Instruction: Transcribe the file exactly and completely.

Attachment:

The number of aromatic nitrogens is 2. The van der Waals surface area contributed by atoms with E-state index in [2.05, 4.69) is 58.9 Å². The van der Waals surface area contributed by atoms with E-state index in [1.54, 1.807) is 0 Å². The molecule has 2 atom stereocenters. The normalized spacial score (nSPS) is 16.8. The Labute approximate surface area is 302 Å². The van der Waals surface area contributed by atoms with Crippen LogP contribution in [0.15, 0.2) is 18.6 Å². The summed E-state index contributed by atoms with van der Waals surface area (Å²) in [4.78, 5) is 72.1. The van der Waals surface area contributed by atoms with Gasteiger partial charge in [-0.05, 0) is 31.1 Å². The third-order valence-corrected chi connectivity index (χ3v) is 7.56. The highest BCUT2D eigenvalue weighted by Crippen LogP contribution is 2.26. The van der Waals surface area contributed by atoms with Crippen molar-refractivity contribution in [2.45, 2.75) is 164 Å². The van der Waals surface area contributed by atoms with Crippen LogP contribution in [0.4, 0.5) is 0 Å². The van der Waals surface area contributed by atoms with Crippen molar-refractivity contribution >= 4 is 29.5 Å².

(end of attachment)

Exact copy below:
The number of aromatic nitrogens is 2. The van der Waals surface area contributed by atoms with E-state index in [2.05, 4.69) is 58.9 Å². The van der Waals surface area contributed by atoms with E-state index in [1.54, 1.807) is 0 Å². The molecule has 2 atom stereocenters. The normalized spacial score (nSPS) is 16.8. The Labute approximate surface area is 302 Å². The van der Waals surface area contributed by atoms with Crippen LogP contribution in [0.15, 0.2) is 18.6 Å². The summed E-state index contributed by atoms with van der Waals surface area (Å²) in [4.78, 5) is 72.1. The van der Waals surface area contributed by atoms with Gasteiger partial charge in [-0.05, 0) is 31.1 Å². The third-order valence-corrected chi connectivity index (χ3v) is 7.56. The highest BCUT2D eigenvalue weighted by Crippen LogP contribution is 2.26. The van der Waals surface area contributed by atoms with Crippen molar-refractivity contribution in [2.45, 2.75) is 164 Å². The van der Waals surface area contributed by atoms with Crippen LogP contribution in [0.4, 0.5) is 0 Å². The van der Waals surface area contributed by atoms with Crippen molar-refractivity contribution >= 4 is 29.5 Å².